It may be that abandoning radiation treatments has hastened my ultimate demise, but it couldn’t be for long. I remember vividly the spiking fevers I got after my last radiation treatment and the ridiculous stay in hospital while the ER doctors chased an infection that I don’t think was ever there. That doesn’t mean that it would happen again, but I’m loathed to take that chance. Myeloma is an infection, a growth of unwelcome protein in the blood that takes up space in my bone marrow and doesn’t prevent ‘good’ protein from doing its job. That’s what it is, an infection, and it will cause all kinds of effects including fevers. I just don’t need the treatment for myeloma to be worse than the disease itself. Now if I get a fever, I’ll know it’s because of the myeloma itself and not one of its treatments. 

And now we wait.

I’m not sure what we’re waiting for either. It may be a turn for the worse, meaning the reoccurrence of a nasty fever, which this time, won’t go away. Or it may be an attenuation of symptoms and a reprieve of sorts from the worse of the nastiness brought on by chemotherapy. Whatever. All I know for certain is that I don’t know. Well, there are things I do know for certain: I’m seventy-five, soon to be seventy-six. My maternal grandfather, Georges Leguerrier, died in 1975 at the age of seventy-eight. His wife, Julianna, my grandmother, died in 1989 at the age of 91. My father died at 95 years of age in 2007. My mother was 94 when she died in 2018. So, generally, my family is quite long-lived. It may be that I take after my maternal grandfather, Georges Leguerrier, who died at 78. I can’t imagine I’ll live as long as my other grandparents or my parents, for that matter. 

November 19th, 2022

It’s Saturday, 7:38 AM, and very cold, (-2˚C) at least for here. (Yesterday was even colder) But it’s crispy and dry too. The air is perfectly still. The house is warm and cozy. 

I’m feeling okay despite the increase in opioids I’m taking.* The pain in my legs seems to be attenuating. I walked to the bathroom without my cane this morning and it was not a problem. Now, I’m sitting in my recliner, and I don’t have any pain to speak of. It feels good for a change. I’ll walk down to the studio in a bit to put on some heat. I can’t let it get too cold or the paint freezes and becomes useless. Who knows, I may be able to use it sometime. 

It’s strange, but in my half-sleep this morning just before getting up, I flashed on me working on a painting that’s half finished in my studio. Twenty years ago, or even ten years ago, I wouldn’t have thought twice about going down to the studio to work on that painting and maybe a couple of others I have half finished. I may still be able to paint, maybe with watercolours for the most part, but only if I don’t have to stand at the easel. I think I can work that out. Still, I have to remember that what I was able to do without too much thinking involved ten years ago, I now have to seriously ponder. I may have the knowledge to do something, but I also need the stamina, and it’s the latter that is lacking in my life now. It’s simple really. For some time, I thought that knowledge was all that I needed. Then I realized through trial and error (much error) that no, I need to be able to sustain activity for some time if I want to get anything done. Getting older (and weaker), whether in good health or not will inevitably mean less energy and stamina. So, now, I don’t feel bad about napping in the afternoon, and maybe even in the morning if I’m feeling particularly sleepy. Napping is fine for people my age. Not all of us nap, but for those of us who do, we have to just accept it and relax about it.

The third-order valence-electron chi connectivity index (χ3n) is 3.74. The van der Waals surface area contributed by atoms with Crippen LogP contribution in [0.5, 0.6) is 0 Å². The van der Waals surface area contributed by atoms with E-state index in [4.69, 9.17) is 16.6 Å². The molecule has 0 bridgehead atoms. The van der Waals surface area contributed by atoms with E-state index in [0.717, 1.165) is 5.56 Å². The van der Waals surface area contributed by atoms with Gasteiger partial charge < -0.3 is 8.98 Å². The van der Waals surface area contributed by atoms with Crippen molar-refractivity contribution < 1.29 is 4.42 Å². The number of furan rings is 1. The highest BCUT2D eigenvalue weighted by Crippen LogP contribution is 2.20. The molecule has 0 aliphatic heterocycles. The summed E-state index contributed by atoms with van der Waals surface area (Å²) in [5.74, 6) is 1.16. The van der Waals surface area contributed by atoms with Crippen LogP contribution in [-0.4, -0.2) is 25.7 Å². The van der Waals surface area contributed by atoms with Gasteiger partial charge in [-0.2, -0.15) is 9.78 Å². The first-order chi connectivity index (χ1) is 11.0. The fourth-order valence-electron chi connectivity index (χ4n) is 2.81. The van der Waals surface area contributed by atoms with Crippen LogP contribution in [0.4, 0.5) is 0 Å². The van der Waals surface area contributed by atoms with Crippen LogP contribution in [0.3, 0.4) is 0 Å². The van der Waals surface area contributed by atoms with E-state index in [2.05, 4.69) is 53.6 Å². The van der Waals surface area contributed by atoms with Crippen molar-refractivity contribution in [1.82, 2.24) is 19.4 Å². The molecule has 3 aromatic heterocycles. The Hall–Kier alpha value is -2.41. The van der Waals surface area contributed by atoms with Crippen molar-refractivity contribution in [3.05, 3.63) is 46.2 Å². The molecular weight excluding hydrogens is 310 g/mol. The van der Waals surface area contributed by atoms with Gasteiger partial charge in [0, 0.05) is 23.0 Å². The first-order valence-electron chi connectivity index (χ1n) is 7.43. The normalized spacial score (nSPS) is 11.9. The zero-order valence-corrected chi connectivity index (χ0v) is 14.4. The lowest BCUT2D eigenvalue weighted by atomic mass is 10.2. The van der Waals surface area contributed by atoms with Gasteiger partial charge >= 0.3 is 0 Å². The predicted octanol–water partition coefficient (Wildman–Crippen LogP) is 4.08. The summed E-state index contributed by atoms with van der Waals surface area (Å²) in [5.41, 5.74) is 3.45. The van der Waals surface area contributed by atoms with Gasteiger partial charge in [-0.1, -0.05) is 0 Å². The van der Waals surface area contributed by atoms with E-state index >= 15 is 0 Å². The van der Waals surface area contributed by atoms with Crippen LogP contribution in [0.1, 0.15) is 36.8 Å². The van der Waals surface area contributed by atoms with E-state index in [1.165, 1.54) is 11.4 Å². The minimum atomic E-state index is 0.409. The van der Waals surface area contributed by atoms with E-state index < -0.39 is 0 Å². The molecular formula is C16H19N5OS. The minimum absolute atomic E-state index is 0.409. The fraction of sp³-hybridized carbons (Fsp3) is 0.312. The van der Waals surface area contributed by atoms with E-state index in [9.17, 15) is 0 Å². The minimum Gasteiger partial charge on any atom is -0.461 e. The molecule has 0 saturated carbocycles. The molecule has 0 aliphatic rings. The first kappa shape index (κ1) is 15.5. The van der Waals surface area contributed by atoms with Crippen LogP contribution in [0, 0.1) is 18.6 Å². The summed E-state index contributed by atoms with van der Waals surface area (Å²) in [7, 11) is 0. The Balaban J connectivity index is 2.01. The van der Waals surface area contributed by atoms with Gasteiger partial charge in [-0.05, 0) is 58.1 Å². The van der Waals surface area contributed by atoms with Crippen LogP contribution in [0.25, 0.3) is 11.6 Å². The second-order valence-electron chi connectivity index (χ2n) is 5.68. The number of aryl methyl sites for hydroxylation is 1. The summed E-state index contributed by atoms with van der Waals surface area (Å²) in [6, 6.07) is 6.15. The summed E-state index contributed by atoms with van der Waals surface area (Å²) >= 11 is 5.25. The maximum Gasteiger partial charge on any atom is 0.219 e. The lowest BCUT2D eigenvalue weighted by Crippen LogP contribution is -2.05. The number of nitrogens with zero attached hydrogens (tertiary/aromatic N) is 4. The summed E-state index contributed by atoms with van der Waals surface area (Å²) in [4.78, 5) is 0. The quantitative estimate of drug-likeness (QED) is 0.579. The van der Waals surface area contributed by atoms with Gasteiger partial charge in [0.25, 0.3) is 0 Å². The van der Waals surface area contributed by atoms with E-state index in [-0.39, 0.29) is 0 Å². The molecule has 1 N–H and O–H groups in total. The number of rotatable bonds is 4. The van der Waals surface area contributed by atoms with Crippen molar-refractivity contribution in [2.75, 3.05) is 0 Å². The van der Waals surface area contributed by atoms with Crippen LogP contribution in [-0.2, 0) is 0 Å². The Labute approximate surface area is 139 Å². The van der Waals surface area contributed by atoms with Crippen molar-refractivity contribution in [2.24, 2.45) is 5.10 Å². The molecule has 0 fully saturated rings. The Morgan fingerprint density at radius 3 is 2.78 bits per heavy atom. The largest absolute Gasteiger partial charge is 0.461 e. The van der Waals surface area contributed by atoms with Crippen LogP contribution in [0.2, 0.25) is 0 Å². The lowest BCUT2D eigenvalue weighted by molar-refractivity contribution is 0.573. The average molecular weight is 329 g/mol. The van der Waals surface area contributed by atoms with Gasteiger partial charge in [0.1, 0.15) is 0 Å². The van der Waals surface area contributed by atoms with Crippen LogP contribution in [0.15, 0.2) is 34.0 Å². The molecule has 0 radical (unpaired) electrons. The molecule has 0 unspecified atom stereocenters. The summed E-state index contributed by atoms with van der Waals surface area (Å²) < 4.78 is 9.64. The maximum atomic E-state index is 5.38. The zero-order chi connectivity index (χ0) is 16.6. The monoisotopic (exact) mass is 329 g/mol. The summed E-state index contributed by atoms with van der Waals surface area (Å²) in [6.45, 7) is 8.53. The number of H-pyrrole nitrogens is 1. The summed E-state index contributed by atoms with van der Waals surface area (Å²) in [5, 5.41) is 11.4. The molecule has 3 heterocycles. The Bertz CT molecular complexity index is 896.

I could say the same thing about dying but dying and napping are obviously not the same. There is a certain finality in dying that is just not there in napping. 

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*Opioids contribute to pain relief, but they also can leave me sleepy, dizzy and cognitively dull. This morning I woke up without a lot of pain and fairly sharp (if I do say so myself). 

MAID and Aggressive Myeloma

So, things are moving along. To recap: I went into the hospital for my infusion of the chemo med Carfilzomib on September 15th. On the 15/16th during the night I didn’t sleep at all because I was in an altered state and shivering uncontrollably. In the morning, we called the Cancer Care Centre at the hospital, and they told Carolyn to take me to Emerg right away. It was a good thing she did because my kidney was shutting down. They kept me in the hospital for three days on an IV (lactated ringers) and a catheter, but you already know that. Fun and games. 

Now, I’ve decided no more chemo for me. It’s been three weeks. It will be some time before I know what the result of that decision will be, but I will not recover from myeloma. Last week I had a chat with a palliative care doctor. She just called me a few minutes ago to see how I was making out with a new prescription for dexamethasone. We also discussed some more imaging for my leg and side (for a plasmacytoma) in preparation for some radiation therapy in Victoria sometime in the future, who knows when. Just don’t wait too long. The palliative care team at the hospital has been so kind and helpful.